BOSTON (September 7, 2022) — Alternating weeks of academic and vocational education, school autonomy, and close ties with local businesses have been key to the success of Massachusetts’s vocational-technical high schools, according to a report published today by Pioneer Institute.
“Thanks to foresighted policies, Massachusetts’s vocational-technical schools are the best in the country,” said Pioneer Institute Director of School Reform Jamie Gass. “Employers believe that voc-tech graduates are more job-ready than other high school graduates — and even some college grads.”
The new report — “Replicating the Massachusetts Model of Vocational-Technical Education” — is a toolkit that can empower state leaders to transform their vocational-technical schools for the better. It builds on “Hands-On Achievement,” a book detailing the Massachusetts model that Pioneer published earlier this year.
Two decades ago, vocational-technical leaders realized their schools needed to match the academic rigor of traditional high schools to help students succeed in increasingly sophisticated fields. Voc-tech students are now required to pass the same standardized tests as other high school graduates.
A weekly alternating schedule gives students hands-on experience alongside traditional academic classes. “Voc-tech students spend half their time on academics,” said David Ferreira, a former voc-tech school leader and past president of the Massachusetts Association of Vocational Administrators. “The hands-on portion of their education reinforces what they learn in the classroom.”
Each of Massachusetts’s 26 regional vocational-technical schools has its own school committee, administrators and budgets. That gives the schools flexibility to respond to changing student needs.
Each school and career program also relies on a committee of local business leaders who gauge equipment needs, review curriculum, and oversee co-op programs that employ juniors and seniors.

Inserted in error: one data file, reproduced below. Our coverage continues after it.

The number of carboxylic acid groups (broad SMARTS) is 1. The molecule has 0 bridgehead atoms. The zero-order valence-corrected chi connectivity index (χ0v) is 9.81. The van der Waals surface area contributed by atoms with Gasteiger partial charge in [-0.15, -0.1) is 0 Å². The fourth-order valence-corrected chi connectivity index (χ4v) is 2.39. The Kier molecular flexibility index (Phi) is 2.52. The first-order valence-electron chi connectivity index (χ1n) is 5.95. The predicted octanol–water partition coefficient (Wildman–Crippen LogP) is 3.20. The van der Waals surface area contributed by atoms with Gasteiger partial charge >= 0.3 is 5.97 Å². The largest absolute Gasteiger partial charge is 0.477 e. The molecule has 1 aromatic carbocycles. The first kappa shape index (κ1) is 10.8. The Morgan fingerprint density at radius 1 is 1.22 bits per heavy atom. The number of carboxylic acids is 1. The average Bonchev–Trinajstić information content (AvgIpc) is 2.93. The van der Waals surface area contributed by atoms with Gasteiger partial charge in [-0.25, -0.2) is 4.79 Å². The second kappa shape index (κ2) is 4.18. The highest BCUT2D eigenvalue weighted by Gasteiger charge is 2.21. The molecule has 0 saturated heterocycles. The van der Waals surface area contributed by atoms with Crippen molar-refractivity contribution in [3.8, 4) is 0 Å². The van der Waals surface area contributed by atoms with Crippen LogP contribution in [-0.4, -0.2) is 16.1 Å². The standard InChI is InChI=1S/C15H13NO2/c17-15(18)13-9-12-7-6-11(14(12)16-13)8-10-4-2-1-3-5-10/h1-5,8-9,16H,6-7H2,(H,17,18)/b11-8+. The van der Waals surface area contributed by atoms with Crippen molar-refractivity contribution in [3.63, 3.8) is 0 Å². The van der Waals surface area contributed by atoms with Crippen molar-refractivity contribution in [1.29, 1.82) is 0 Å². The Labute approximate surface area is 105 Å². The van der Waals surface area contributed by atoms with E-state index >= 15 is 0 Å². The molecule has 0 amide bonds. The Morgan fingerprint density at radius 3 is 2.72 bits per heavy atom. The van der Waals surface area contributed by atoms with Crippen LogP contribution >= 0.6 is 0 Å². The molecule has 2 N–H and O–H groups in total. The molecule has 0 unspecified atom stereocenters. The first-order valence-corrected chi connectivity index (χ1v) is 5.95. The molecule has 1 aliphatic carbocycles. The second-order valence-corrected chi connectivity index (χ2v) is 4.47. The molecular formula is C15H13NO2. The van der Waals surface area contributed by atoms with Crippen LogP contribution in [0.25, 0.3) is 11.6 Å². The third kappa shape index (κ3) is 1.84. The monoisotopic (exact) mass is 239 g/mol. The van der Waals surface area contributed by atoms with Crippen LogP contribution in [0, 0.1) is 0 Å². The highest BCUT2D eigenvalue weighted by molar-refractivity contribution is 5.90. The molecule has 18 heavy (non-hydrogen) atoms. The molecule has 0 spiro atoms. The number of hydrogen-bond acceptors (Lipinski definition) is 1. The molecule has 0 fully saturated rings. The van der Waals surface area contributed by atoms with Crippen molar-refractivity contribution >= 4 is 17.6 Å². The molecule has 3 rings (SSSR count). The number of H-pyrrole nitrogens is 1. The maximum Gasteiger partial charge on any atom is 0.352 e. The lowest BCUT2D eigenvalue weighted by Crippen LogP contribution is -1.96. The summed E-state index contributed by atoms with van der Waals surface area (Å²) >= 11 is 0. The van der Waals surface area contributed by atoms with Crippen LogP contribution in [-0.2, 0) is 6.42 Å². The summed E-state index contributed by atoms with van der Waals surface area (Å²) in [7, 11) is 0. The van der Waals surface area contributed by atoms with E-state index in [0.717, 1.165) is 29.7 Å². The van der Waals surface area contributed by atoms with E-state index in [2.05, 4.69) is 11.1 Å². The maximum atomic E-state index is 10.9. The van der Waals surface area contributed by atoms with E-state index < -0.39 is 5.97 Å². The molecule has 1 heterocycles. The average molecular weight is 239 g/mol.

These reforms have paid off. Between 2001 and 2007, the performance of regional vocational-technical and county agricultural schools in Massachusetts improved more than any other subgroup. By 2008, the passage rate on standardized English and math tests for voc-tech students was 96%, compared with 94% for all students.
The report includes two additional policy suggestions. First, states should not use a lottery system to make voc-tech admissions decisions but should instead allow schools to consider middle school students’ behavior or attendance records.
Certain tracks of study, like welding, require attentive students. When schools have greater autonomy in the admissions process, the most motivated and interested students are able to learn together. Horseplay or inattention around dangerous equipment can put students at risk.
Second, administrators should be given the opportunity to inform eighth graders about local voc-tech high schools and the opportunities they offer.
“Voc-tech schools are great places for students of all different interests and backgrounds,” Ferreira says. “Maintaining strong admissions policies allows motivated students to learn together in a positive environment.”
For more information or to schedule interviews with the authors or editors of the book, please contact Lizzie Nealon at (202) 996-0051 or firstname.lastname@example.org.
About Pioneer Institute
Pioneer Institute is a think tank dedicated to developing ideas that advance prosperity and a vibrant civic life in Massachusetts and beyond. The organization produces research almost exclusively through outside experts to ensure credibility, and acts as a resource for legislators on Beacon Hill and for staff in the State’s executive offices.
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